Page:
supporting documents

  1. BVZL press release on January 23, 2007
  2. ^ Financial Times Deutschland - Life Insurance - Secondary Market Collapses ( Memento of April 8, 2009 in the Internet Archive ) of April 5, 2009
  3. BVZL press release of March 6, 2013 ( Memento of November 4, 2013 in the Internet Archive ) (PDF; 777 kB) Retrieved on July 24, 2013
  4. Press release Policen Direkt dated April 7, 2014 (PDF; 120 kB). Accessed April 10, 2015
  5. Press release Policen Direkt of March 5, 2015 (PDF; 118 kB) Retrieved on April 29, 2015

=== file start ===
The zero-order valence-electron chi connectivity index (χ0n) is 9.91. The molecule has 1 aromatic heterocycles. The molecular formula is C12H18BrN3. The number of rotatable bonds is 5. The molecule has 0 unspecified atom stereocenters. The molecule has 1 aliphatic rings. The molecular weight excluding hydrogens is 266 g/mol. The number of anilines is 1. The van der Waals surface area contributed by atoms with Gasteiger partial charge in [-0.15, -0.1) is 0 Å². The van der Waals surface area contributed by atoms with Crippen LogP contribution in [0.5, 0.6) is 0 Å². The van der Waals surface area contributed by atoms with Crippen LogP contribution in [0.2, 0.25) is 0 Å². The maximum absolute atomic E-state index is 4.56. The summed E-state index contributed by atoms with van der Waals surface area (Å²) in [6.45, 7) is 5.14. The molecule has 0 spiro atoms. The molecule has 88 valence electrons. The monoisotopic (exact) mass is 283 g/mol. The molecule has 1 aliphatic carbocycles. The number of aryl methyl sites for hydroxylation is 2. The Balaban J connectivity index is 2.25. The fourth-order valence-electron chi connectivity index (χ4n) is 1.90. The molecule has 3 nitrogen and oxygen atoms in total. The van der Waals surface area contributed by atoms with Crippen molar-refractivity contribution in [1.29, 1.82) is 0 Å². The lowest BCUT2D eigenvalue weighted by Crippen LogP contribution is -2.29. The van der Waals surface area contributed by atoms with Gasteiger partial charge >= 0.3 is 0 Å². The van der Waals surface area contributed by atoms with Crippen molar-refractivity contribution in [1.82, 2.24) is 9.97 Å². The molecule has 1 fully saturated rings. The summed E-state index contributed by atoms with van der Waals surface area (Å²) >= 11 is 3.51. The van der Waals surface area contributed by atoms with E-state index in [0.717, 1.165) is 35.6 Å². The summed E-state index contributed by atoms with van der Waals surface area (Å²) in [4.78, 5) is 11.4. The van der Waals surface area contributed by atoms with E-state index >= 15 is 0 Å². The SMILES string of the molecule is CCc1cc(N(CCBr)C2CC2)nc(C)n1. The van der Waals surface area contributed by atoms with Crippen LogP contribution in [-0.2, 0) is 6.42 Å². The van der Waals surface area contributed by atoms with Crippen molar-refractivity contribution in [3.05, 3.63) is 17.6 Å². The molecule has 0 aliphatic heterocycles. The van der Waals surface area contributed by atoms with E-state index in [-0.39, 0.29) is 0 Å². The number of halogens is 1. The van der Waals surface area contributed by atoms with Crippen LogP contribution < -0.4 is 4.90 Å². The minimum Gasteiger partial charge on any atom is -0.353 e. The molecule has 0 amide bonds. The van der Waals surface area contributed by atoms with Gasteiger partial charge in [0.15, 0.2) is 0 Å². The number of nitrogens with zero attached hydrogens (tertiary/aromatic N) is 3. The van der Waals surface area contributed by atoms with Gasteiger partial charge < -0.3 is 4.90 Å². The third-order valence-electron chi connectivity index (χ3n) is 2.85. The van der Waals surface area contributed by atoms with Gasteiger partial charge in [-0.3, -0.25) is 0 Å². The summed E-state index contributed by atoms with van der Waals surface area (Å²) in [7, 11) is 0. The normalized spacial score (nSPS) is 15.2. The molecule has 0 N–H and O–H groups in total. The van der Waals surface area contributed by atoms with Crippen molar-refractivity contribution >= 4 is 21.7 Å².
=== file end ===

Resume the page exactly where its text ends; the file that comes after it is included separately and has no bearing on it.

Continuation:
6. BVZL press release of April 2, 2014 ( Memento of April 14, 2015 in the Internet Archive ) (PDF; 394 kB) Retrieved on April 10, 2015
  7. BVZL press release of April 23, 2015 Accessed on April 29, 2015
  8. Quality criteria for the sale of German endowment insurance policies ( Memento from January 27, 2012 in the Internet Archive ) (PDF; 326 kB) Retrieved on February 22, 2012.
  9. Könnes fights !: Dieter Könnes presents fraudsters with millions ( memento from January 24th 2012 in the Internet Archive ), accessed on October 2nd, 2012
  10. BaFin: Supervision of Secondary Market Companies ( memento of August 2, 2013 in the Internet Archive ), accessed on October 15, 2013
  11. Selling life insurance: Seldom a good deal, Stiftung Warentest, March 20, 2012